To meet city code but not follow soot: the NYC “boiler dilemma” – New York Environmental News

In a large church room in Murray Hill, New Yorkers attended presentations on alternatives to converting boilers to natural gas in an effort to solve the “boiler dilemma.”

As part of the Mayor’s PlaNYC 2030, the City has adopted rules that require buildings burning #6 heating oil to switch to #4, #2, natural gas or biodiesal by boiler certificate expiration date or by 2015, then completely to #2, natural gas or biodiesal by 2030.

Higher number heating oils are considered by City Hall’s Office of Long-Term Planning and Sustainability (OLTPS) to emit higher amounts of PM (particulate matter) 2.5. “The particulate matter created by this heating oil contains heavy metals and other pollutants that damage our lungs and hearts, contributing to asthma, and significant life expectancy” according to the PlaNYC update report of 2011. “Each year,” it adds, “PM 2.5 pollution in New York City causes more than 3,000 deaths, 2,000 heart conditions for lung and heart conditions, and approximately 6,000 emergency department visits for asthma in children and adults.”

The air quality strategy came subsequently to a 2009 report entitled “Bottom of the Barrel” by EDF (Environmental Defense Fund) and Urban Green (US Green Building Council, New York chapter). The report highlighted the black smoke often seen pouring off the tops of buildings, particularly from #6 and #4 oils and outlined a detailed map to making policy and technical change.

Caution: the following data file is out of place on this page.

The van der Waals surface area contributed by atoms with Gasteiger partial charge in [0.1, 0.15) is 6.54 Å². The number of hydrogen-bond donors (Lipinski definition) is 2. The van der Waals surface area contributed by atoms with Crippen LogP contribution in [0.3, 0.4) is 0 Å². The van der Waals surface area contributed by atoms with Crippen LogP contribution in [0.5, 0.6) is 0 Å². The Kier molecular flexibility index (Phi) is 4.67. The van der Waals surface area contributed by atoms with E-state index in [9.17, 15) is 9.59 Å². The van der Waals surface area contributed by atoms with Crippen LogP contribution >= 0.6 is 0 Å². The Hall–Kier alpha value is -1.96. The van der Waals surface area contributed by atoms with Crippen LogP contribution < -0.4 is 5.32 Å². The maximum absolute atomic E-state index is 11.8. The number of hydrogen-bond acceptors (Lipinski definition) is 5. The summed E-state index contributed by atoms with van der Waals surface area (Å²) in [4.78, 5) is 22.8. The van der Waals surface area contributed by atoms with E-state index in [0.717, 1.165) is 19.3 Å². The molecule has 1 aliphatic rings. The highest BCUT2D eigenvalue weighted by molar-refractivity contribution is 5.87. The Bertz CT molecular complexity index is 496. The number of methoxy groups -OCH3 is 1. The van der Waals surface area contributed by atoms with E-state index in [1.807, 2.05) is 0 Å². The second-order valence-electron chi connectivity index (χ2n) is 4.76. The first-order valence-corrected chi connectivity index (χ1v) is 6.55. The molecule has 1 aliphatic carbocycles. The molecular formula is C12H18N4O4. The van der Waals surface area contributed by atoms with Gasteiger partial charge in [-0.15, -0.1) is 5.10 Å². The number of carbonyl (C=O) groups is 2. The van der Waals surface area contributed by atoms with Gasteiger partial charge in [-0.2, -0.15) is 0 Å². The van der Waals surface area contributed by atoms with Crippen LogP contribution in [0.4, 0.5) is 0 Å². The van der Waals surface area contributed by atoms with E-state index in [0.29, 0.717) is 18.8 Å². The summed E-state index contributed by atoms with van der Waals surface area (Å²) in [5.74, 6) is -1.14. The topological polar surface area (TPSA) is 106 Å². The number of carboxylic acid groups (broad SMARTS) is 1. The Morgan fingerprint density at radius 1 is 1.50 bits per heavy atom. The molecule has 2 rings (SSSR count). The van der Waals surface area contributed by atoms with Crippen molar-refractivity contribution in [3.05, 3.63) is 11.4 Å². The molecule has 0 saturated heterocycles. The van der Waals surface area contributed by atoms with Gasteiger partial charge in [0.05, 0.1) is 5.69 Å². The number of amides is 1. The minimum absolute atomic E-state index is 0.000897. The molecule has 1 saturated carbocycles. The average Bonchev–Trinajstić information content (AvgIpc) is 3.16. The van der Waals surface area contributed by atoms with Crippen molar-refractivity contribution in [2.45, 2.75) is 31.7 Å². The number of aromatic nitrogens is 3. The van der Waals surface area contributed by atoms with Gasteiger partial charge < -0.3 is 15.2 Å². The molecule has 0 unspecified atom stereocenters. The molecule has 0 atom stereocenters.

All five boroughs and some surrounding areas fall below the EPA’s 2006 standards for PM 2.5. About 120 counties of the roughly 3000 in the US fall below these standards. Up to 70% of the PM 2.5 in NYC can come from beyond the City, from “traffic, industry, and power plants… [and] mid-western power plants and factories” according to the PlaNYC update report of 2011.

However, most of the remaining soot pollution, or PM 2.5 emissions comes from buildings, especially 9000 of which that burn #6 heating oil, or just 1% of all the buildings in the City, according to these reports. The EDF provides a map of distribution of buildings that burn 6 and 4 heating oils and it may surprise environmental justice scholars. Number 6 oils, for example, are exclusive to area codes 10021, 10024 and and 10025, or, in other words, the Upper East and Upper West Sides. The reports don’t specify, however, where the people suffering from this pollution live. More significant combinations of poor environmental conditions exist in different area codes.

Nevertheless, the City looks out for communities with disproportionate environmental conditions and health symptoms. The Plan states: “415 City schools-roughly one third of all schools-burn numbers 4 or 6 heating oil, including 232 schools that burn Number 6. Many of these are in neighborhoods where the asthma rates are more than three times higher than the national average.” The City is phasing out higher level heating oils in schools as well and it is prioritizing schools in neighborhoods with the worst asthmatic conditions, particularly in “the Bronx, Harlem, Central Brooklyn, and along Jamaica Bay in Queens.”